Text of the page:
We got a surprise when we stopped and calculated how much time was involved in this management leadership development program. What we found was that over the nine month duration of the program, it involved almost exactly one-third of the working days of the participants. That was in addition to handling their regular jobs.
When we started this effort as faculty developing this program and presenting it, our direction from Secretary Mack Jarvis was: we haven't prepared the next generation of leaders for a long time. We need to do that. Let's get on with it. Let's prepare tomorrow's leaders for this department. Let's prepare at the same time a new breed of manager. A manager who will be more like private sector managers, more entrapunerial, more able to move in a fast paced environment. In addition to that, there was interest that the program attempt to bridge some of the gaps between divisions within the department because of the size of the department.
The results at the end of nine months with this first class are very clear to us. We do not have the formal evaluation results in yet. Jim Horner and his folks at NC State are doing an outside, independent evaluation that is rigorous and in a while we'll be most interested to get those results. Subjectively, I can tell you some results that we are willing to hang our hats on.
All of the goals that the department had set have been met. This group of participants has exceeded our expectations and hopes. We have been very surprised with what has been accomplished. The people in this group have established working relationships and friendships which I will bet any of you will last the rest of their careers. There is a deep understanding across areas of this department on behalf of participants who came in without that, who were real good, real able, but their view of the department was their own area. That's changed. It has been extremely rewarding for Cindy and myself, for all of the faculty, to see the personal and professional growth in this group. It has been extremely rewarding.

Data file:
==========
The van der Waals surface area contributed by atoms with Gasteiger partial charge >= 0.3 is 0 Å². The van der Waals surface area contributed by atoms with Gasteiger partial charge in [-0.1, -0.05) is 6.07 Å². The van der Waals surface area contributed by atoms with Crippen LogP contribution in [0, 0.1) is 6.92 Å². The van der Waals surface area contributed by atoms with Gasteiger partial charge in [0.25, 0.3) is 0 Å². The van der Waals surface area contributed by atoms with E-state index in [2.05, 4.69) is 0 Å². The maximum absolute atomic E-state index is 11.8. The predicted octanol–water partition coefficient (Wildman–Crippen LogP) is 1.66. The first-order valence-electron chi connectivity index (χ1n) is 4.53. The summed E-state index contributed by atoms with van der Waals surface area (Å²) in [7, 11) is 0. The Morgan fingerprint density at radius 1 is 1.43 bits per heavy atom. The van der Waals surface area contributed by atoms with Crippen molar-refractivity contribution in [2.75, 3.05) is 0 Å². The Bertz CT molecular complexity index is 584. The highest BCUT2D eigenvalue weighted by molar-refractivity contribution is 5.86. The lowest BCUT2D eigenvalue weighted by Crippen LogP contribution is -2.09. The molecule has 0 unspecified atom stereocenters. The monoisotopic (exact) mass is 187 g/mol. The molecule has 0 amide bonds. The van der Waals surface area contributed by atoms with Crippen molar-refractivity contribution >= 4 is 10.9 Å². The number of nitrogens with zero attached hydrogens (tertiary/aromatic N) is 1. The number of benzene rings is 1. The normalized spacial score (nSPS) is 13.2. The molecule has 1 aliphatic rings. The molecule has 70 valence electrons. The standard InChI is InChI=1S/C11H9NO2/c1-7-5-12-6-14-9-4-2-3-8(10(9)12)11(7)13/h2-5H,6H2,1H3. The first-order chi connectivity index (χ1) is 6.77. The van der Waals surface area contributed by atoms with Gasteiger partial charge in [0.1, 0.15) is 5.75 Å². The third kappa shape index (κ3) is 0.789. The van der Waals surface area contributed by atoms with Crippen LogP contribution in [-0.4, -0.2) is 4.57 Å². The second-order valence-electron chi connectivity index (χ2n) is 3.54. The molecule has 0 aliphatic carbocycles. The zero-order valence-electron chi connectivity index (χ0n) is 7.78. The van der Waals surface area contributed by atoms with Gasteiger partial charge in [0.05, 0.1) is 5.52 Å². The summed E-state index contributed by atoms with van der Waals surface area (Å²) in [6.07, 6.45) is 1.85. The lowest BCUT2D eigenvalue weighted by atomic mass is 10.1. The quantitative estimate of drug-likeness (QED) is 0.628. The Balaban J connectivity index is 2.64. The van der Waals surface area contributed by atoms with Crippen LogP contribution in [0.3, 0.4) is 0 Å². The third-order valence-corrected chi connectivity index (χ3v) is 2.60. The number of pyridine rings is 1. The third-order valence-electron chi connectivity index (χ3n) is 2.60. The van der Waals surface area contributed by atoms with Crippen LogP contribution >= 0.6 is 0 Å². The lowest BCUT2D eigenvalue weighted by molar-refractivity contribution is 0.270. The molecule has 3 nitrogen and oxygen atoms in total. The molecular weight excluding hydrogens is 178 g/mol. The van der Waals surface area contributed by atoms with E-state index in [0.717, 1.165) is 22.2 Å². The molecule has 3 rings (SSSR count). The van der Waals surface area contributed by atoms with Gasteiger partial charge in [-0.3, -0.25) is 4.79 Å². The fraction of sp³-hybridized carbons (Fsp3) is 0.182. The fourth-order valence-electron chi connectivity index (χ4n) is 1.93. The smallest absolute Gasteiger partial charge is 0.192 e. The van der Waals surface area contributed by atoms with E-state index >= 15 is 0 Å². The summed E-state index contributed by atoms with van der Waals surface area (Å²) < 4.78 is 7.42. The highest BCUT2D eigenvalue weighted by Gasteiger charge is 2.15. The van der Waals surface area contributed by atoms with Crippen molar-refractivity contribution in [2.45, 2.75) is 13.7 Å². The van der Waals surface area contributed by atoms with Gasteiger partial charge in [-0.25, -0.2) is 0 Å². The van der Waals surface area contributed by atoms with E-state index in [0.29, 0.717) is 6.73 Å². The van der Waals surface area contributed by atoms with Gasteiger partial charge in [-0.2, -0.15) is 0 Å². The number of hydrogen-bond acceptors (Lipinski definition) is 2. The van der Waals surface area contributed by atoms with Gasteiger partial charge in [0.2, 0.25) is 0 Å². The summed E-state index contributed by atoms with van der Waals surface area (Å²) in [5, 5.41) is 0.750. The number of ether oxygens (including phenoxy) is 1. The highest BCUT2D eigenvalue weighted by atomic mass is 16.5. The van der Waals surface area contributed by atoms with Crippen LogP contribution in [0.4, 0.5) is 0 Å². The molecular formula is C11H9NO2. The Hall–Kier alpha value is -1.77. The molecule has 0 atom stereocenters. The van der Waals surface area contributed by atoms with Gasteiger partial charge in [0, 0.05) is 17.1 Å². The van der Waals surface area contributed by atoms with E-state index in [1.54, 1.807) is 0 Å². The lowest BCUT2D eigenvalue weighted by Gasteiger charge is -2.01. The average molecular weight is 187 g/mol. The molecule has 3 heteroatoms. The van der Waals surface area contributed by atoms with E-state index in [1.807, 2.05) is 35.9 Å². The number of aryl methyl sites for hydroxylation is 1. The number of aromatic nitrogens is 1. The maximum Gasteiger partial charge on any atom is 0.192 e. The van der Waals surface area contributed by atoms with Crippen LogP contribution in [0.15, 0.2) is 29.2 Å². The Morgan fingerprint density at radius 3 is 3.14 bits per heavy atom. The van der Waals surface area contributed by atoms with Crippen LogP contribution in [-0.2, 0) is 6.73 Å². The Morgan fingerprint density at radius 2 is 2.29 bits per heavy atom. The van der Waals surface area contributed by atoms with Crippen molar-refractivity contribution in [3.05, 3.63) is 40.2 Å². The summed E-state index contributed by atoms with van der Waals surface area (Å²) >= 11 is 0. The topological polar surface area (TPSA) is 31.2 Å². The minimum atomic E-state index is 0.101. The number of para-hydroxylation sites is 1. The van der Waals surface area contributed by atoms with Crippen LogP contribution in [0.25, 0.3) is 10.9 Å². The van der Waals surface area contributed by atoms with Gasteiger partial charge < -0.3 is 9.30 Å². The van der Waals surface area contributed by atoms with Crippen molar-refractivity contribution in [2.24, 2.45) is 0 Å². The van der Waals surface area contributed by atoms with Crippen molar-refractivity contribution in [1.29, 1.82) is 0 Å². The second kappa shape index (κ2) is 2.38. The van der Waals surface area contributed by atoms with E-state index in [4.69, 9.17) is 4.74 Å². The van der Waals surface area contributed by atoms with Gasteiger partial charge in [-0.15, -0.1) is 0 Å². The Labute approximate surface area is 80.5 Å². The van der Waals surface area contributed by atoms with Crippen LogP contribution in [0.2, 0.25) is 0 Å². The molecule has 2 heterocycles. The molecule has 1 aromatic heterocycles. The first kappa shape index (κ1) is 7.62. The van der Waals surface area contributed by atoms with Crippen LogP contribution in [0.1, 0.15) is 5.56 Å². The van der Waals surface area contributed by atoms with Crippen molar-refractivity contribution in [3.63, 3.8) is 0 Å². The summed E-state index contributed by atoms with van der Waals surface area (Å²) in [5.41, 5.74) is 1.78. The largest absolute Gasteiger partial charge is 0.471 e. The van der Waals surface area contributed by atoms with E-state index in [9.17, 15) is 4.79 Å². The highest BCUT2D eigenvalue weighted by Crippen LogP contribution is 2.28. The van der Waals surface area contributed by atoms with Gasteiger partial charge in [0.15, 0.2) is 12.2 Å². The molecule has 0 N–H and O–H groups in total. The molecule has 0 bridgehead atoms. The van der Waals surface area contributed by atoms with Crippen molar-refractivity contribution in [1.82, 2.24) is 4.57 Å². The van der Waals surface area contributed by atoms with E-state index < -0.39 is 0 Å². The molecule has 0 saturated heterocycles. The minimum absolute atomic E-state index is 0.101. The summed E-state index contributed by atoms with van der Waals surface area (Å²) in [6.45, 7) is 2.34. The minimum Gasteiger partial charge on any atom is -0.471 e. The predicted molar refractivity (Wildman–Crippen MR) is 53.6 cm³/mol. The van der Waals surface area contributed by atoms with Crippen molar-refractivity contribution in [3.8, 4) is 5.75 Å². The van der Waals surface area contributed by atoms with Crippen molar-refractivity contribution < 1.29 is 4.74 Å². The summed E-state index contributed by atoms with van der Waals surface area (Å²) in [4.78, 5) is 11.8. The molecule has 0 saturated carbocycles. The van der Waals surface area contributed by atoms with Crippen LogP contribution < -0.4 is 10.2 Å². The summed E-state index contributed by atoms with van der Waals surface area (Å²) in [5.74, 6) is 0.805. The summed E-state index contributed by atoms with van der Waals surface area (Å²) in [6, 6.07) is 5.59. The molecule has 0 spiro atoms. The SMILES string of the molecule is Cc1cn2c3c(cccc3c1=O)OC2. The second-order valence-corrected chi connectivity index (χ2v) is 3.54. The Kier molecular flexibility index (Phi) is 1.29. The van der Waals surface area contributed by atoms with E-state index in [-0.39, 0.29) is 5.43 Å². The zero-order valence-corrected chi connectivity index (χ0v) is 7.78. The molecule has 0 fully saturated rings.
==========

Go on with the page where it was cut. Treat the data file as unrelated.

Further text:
The long term impact on the department is not clear now, but will be clear in five to ten years. I would expect it will be dramatic. I think we have a lot of tomorrow's leaders sitting here.
I want to give you a couple of examples. Yesterday, final projects were presented. Let me just give you some topics. Let me give you some examples of how serious the course projects were and how much some have to offer this department and the breadth of things that people took on.
Betty Beam took on a monitoring program, extending electronic monitoring of offenders to a specific application that has to do with domestic violence. Absolute leading edge stuff. Cynthia Bostick created a professional development center for staff at her institution. This allowed staff to explore training, career opportunities and personal development opportunities. These are not the exceptional projects, this is characteristic of what this group did. That's in addition to the classroom work and the more traditional leadership and manage development.
There is no comparable management or leadership development program in the country and their has not been for the last 25 years anywhere in American corrections. There has been no leadership or management effort that has been anywhere near this ambitious. North Carolina Department of Correction is and has been a national leader in a number of ways. This is another area where this state is setting the pace and setting the standard nationally. You should be pleased and proud with that.